WTA Quote of the Year: Serena Williams.

ATP Comeback Player of the Year: Rafael Nadal. We should retire the distinction in Tommy Haas' honor. But it's hard not to pick Nadal, who started the year with his playing future in alleged jeopardy and finished squarely in the GOAT conversation.

WTA Comeback Player of the Year: Alisa Kleybanova. She's barely ranked in the top 200, but anyone who is winning main-draw matches after battling Hodgkin's lymphoma gets the nod.

Best Development: Roger Federer on Twitter.

Click here for more year-in-review coverage from SI.com's Beyond The Baseline. Now, a few questions:

I have a favor to ask of you. Please retire the phrase "played in the wrong era" to refer to players who have come up short during the Roger Federer/Rafael Nadal/Novak Djokovic/Andy Murray era. The likes of Andy Roddick, Jo-Wilfried Tsonga and Tomas Berdych did not play in the wrong era; they simply weren't as good. The 1990s had players such as Michael Chang, Petr Korda, Richard Krajicek, Todd Martin and Michael Stich. None of them played in the wrong era either. They simply weren't as good as Pete Sampras, Andre Agassi and Jim Courier. Every era has great players ... and good players. But there is no such thing as a player who played in the wrong era.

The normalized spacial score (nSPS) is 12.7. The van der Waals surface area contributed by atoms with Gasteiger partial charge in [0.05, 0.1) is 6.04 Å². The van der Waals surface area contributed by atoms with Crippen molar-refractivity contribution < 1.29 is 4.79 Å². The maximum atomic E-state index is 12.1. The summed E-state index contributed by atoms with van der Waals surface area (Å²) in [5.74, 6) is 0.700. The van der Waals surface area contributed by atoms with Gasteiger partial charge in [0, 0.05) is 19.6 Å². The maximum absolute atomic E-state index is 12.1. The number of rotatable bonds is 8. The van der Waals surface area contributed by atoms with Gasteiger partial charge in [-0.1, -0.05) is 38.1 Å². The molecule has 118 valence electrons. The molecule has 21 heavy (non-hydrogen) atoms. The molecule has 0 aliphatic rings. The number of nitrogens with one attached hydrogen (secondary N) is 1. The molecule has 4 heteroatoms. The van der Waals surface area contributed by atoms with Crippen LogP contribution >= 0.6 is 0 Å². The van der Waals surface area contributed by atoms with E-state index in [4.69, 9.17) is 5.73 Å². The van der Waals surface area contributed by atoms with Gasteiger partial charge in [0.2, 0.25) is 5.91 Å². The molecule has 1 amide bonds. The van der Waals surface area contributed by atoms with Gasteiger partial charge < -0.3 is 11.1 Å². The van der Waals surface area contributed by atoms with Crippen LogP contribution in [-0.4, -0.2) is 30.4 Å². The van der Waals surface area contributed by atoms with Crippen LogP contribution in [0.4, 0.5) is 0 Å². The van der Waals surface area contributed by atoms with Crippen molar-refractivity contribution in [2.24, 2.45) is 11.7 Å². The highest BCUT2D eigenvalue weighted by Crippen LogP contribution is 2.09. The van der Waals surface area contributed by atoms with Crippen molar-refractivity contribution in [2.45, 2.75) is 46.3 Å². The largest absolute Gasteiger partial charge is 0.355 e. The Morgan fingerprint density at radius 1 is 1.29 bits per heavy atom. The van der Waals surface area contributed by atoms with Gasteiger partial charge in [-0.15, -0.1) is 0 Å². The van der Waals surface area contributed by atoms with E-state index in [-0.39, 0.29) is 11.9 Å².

-- Alex , Bristol, Conn.

• Point taken. But in the continuum of all sports, not just tennis, we see soft spots. For instance, here's a list of the men's Grand Slam winners in 2002: Thomas Johansson, Albert Costa, Lleyton Hewitt and Pete Sampras in his final tournament. Then, of course, came Federer, then Nadal and then Djokovic, Surely players on the order of Berdych and Tsonga sometimes think, "Gee, if my folks had gone to Ibiza for that wild night in, say, 1979, not 1985, might my career have turned out quite differently?"

Is there any tennis Hot Stove talk? Seems like the sport just disappears in December.
-- Pat O., Brooklyn, N.Y.